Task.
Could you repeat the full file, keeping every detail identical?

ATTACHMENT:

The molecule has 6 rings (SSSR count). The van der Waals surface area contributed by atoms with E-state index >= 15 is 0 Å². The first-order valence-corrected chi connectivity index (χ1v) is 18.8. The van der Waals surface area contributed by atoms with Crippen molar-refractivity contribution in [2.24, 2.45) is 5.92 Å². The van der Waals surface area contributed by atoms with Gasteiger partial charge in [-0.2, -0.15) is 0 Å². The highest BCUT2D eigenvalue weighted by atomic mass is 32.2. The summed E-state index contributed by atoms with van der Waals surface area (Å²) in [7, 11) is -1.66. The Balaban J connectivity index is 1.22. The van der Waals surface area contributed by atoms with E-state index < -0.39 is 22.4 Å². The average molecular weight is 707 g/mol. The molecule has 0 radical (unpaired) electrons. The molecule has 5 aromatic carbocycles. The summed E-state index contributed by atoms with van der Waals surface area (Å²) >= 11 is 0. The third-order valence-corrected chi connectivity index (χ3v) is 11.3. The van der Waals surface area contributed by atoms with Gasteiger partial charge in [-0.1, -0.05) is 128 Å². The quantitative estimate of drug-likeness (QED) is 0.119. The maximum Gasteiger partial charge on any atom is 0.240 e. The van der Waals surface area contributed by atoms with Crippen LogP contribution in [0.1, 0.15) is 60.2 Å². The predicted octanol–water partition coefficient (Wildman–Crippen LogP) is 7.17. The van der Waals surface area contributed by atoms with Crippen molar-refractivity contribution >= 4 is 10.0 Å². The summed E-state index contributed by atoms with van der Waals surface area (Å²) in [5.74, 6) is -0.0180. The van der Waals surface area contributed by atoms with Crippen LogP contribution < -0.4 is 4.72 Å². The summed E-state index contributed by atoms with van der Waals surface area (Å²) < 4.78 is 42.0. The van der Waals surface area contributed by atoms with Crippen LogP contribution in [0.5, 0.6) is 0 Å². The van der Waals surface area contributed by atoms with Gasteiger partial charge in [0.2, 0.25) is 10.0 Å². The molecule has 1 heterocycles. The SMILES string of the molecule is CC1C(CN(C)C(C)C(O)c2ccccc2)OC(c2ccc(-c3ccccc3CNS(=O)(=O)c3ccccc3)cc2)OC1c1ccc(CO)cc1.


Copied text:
The molecule has 6 rings (SSSR count). The van der Waals surface area contributed by atoms with E-state index >= 15 is 0 Å². The first-order valence-corrected chi connectivity index (χ1v) is 18.8. The van der Waals surface area contributed by atoms with Crippen molar-refractivity contribution in [2.24, 2.45) is 5.92 Å². The van der Waals surface area contributed by atoms with Gasteiger partial charge in [-0.2, -0.15) is 0 Å². The highest BCUT2D eigenvalue weighted by atomic mass is 32.2. The summed E-state index contributed by atoms with van der Waals surface area (Å²) in [7, 11) is -1.66. The Balaban J connectivity index is 1.22. The van der Waals surface area contributed by atoms with E-state index < -0.39 is 22.4 Å². The average molecular weight is 707 g/mol. The molecule has 0 radical (unpaired) electrons. The molecule has 5 aromatic carbocycles. The summed E-state index contributed by atoms with van der Waals surface area (Å²) >= 11 is 0. The third-order valence-corrected chi connectivity index (χ3v) is 11.3. The van der Waals surface area contributed by atoms with Gasteiger partial charge in [-0.1, -0.05) is 128 Å². The quantitative estimate of drug-likeness (QED) is 0.119. The maximum Gasteiger partial charge on any atom is 0.240 e. The van der Waals surface area contributed by atoms with Crippen LogP contribution in [0.1, 0.15) is 60.2 Å². The predicted octanol–water partition coefficient (Wildman–Crippen LogP) is 7.17. The van der Waals surface area contributed by atoms with Crippen molar-refractivity contribution >= 4 is 10.0 Å². The summed E-state index contributed by atoms with van der Waals surface area (Å²) in [5.74, 6) is -0.0180. The van der Waals surface area contributed by atoms with Crippen LogP contribution < -0.4 is 4.72 Å². The summed E-state index contributed by atoms with van der Waals surface area (Å²) < 4.78 is 42.0. The van der Waals surface area contributed by atoms with Crippen LogP contribution in [0.5, 0.6) is 0 Å². The van der Waals surface area contributed by atoms with Gasteiger partial charge in [0.2, 0.25) is 10.0 Å². The molecule has 1 heterocycles. The SMILES string of the molecule is CC1C(CN(C)C(C)C(O)c2ccccc2)OC(c2ccc(-c3ccccc3CNS(=O)(=O)c3ccccc3)cc2)OC1c1ccc(CO)cc1.